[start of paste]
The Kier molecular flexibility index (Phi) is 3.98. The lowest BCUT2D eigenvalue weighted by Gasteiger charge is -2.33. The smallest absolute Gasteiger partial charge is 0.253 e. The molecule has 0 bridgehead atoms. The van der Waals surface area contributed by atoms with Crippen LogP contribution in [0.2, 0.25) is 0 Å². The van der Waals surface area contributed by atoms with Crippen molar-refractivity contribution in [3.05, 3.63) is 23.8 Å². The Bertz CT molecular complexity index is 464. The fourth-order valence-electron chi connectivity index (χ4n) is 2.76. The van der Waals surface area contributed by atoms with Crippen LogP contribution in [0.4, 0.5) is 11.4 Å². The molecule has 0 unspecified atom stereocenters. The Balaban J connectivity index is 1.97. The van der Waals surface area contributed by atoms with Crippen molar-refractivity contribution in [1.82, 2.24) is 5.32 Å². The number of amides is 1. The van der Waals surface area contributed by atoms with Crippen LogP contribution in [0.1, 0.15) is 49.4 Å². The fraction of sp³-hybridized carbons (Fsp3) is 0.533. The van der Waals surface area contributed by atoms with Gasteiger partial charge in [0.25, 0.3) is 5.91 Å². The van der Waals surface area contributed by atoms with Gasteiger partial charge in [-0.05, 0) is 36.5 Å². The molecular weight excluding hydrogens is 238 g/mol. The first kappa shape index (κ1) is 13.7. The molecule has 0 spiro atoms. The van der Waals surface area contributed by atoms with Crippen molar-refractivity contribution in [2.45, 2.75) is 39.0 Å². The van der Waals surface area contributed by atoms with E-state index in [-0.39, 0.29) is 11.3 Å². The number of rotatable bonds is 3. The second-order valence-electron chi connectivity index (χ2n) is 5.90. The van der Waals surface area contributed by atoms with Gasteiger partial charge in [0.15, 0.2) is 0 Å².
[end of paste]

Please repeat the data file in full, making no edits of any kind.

The Kier molecular flexibility index (Phi) is 3.98. The lowest BCUT2D eigenvalue weighted by Gasteiger charge is -2.33. The smallest absolute Gasteiger partial charge is 0.253 e. The molecule has 0 bridgehead atoms. The van der Waals surface area contributed by atoms with Crippen LogP contribution in [0.2, 0.25) is 0 Å². The van der Waals surface area contributed by atoms with Crippen molar-refractivity contribution in [3.05, 3.63) is 23.8 Å². The Bertz CT molecular complexity index is 464. The fourth-order valence-electron chi connectivity index (χ4n) is 2.76. The van der Waals surface area contributed by atoms with Crippen LogP contribution in [0.4, 0.5) is 11.4 Å². The molecule has 0 unspecified atom stereocenters. The Balaban J connectivity index is 1.97. The van der Waals surface area contributed by atoms with Crippen molar-refractivity contribution in [1.82, 2.24) is 5.32 Å². The number of amides is 1. The van der Waals surface area contributed by atoms with Crippen LogP contribution in [0.1, 0.15) is 49.4 Å². The fraction of sp³-hybridized carbons (Fsp3) is 0.533. The van der Waals surface area contributed by atoms with Gasteiger partial charge in [0.25, 0.3) is 5.91 Å². The van der Waals surface area contributed by atoms with Gasteiger partial charge in [-0.05, 0) is 36.5 Å². The molecular weight excluding hydrogens is 238 g/mol. The first kappa shape index (κ1) is 13.7. The molecule has 0 spiro atoms. The van der Waals surface area contributed by atoms with Crippen molar-refractivity contribution in [2.45, 2.75) is 39.0 Å². The van der Waals surface area contributed by atoms with E-state index in [-0.39, 0.29) is 11.3 Å². The number of rotatable bonds is 3. The second-order valence-electron chi connectivity index (χ2n) is 5.90. The van der Waals surface area contributed by atoms with Gasteiger partial charge in [0.15, 0.2) is 0 Å².